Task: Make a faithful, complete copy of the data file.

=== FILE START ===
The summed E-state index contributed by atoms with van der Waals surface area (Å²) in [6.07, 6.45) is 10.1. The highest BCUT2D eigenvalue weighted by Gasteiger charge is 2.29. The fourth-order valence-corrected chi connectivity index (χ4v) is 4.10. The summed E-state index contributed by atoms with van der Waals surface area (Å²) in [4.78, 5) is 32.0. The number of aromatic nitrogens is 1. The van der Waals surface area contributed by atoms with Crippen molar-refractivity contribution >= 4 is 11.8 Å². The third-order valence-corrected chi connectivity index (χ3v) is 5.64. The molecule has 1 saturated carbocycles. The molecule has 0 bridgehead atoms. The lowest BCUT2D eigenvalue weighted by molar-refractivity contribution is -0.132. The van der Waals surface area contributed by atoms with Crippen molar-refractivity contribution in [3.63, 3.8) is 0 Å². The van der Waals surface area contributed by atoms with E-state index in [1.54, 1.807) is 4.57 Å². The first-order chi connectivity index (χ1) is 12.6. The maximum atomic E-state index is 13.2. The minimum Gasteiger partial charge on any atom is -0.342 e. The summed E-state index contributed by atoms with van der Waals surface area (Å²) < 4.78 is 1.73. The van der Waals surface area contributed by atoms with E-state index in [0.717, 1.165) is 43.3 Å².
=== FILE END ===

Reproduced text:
The summed E-state index contributed by atoms with van der Waals surface area (Å²) in [6.07, 6.45) is 10.1. The highest BCUT2D eigenvalue weighted by Gasteiger charge is 2.29. The fourth-order valence-corrected chi connectivity index (χ4v) is 4.10. The summed E-state index contributed by atoms with van der Waals surface area (Å²) in [4.78, 5) is 32.0. The number of aromatic nitrogens is 1. The van der Waals surface area contributed by atoms with Crippen molar-refractivity contribution >= 4 is 11.8 Å². The third-order valence-corrected chi connectivity index (χ3v) is 5.64. The molecule has 1 saturated carbocycles. The molecule has 0 bridgehead atoms. The lowest BCUT2D eigenvalue weighted by molar-refractivity contribution is -0.132. The van der Waals surface area contributed by atoms with Crippen molar-refractivity contribution in [3.63, 3.8) is 0 Å². The van der Waals surface area contributed by atoms with E-state index in [1.54, 1.807) is 4.57 Å². The first-order chi connectivity index (χ1) is 12.6. The maximum atomic E-state index is 13.2. The minimum Gasteiger partial charge on any atom is -0.342 e. The summed E-state index contributed by atoms with van der Waals surface area (Å²) < 4.78 is 1.73. The van der Waals surface area contributed by atoms with E-state index in [0.717, 1.165) is 43.3 Å².